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Thread: Lower Thoracic, Conus, and Cauda Equina Injuries: Diagnosis & Treatment

  1. #21
    Originally posted by Wise Young:

    I would recommend the following diagnostic tests that Dr. Aleksandar Beric (tel: 212-598-6294, fax: 212-598-6009) who is an expert on clinical neurophysiology of people with suprasacral and sacral spinal cord injuries at NYU Medical Center.
    • lumbosacral somatosensory evoked potentials.
    • electromyography of affected roots, to determine whether there are reflexes carried by the lumbosacral roots.
    dr young..i keep writing fr wise,, sorry it fits! you may not always be young , however you always will be wise!
    you may have answered what i have been thinking about for the last couple of weeks.
    where can i go in NYC to find an expert on cauda equina injuries and everything it encompasses.
    the physical therapy up here is not worth my time.

    my left leg and foot atrophy is severe , however i know there are a couple muscles that are not denerved in there, i know i have the half arterial blood flow from the knee down compared to my good leg from the bone scan. that was last year and the atrophy and muscle wasting is much more severe now.. not sure if this AFO is making the problem worse, however it help so much with my walking i cant go without it. it also reduces the ankle trauma i get from constantly reverting the ankle, NYU is easy for me to get to , ortho AAFOS doc is there.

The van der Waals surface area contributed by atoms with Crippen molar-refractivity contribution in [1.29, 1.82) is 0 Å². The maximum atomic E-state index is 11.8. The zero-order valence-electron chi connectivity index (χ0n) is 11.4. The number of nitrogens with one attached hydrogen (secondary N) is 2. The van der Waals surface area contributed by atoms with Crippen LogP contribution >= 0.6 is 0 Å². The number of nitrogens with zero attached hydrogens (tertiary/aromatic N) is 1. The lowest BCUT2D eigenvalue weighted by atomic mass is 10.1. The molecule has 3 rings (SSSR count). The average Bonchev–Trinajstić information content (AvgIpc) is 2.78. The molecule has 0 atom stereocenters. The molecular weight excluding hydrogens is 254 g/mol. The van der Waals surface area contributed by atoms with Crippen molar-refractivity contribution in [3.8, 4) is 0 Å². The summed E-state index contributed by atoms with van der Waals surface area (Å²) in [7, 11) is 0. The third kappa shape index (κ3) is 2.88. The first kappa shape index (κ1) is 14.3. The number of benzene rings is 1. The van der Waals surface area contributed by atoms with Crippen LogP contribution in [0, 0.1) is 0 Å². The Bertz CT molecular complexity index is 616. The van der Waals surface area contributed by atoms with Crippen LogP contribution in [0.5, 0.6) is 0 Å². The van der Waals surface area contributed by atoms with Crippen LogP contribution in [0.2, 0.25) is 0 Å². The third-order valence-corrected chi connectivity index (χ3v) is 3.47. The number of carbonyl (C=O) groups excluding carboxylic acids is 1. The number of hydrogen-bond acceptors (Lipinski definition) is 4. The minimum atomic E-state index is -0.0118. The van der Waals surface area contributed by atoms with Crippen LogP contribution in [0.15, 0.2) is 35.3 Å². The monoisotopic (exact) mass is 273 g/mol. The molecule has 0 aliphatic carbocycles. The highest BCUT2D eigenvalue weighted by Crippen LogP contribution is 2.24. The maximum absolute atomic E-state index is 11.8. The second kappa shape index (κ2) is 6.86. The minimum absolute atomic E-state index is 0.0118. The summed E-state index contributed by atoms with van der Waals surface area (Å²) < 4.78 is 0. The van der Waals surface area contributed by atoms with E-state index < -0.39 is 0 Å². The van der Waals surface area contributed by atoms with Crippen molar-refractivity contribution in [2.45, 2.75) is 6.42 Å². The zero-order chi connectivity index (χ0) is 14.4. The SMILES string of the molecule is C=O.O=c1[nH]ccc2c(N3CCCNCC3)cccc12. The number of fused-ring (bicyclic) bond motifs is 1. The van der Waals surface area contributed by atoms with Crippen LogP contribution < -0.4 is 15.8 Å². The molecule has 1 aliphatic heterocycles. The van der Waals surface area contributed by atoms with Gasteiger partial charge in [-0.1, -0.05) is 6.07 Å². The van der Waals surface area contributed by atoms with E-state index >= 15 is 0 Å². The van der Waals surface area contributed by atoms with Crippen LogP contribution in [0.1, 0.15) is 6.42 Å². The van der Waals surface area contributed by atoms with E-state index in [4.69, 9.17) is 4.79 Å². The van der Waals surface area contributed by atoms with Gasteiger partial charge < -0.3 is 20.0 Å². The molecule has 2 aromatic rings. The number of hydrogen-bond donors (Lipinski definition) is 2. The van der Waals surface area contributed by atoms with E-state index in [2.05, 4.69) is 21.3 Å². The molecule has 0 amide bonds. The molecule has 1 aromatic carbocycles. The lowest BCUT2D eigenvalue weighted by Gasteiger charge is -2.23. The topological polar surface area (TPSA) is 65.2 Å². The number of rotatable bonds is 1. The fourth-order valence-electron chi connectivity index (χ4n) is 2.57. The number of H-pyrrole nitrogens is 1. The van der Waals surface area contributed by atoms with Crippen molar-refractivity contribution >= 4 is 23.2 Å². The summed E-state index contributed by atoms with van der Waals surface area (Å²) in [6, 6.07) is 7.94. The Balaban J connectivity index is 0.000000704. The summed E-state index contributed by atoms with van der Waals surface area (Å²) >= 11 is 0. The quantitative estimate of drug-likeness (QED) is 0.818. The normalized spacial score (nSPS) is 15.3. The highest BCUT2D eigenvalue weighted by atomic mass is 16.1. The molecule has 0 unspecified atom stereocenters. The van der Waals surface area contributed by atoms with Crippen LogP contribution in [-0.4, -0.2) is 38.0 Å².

my bowels are a mess since i stopped the ultram, going every hour or 2 for a couple weeks now.
    do you other lower level injuries have this atrophy ? atrophy pic

    [This message was edited by metronycguy on 05-17-05 at 11:18 PM.]

    [This message was edited by metronycguy on 05-18-05 at 12:15 AM.]

  2. #22

    First, you don't have either cauda or conus injuries. What you have is a T12 burst fracture with a L4 neurological level. The ASIA classification system defines the neurological level as the lowest "normal" neurological segment.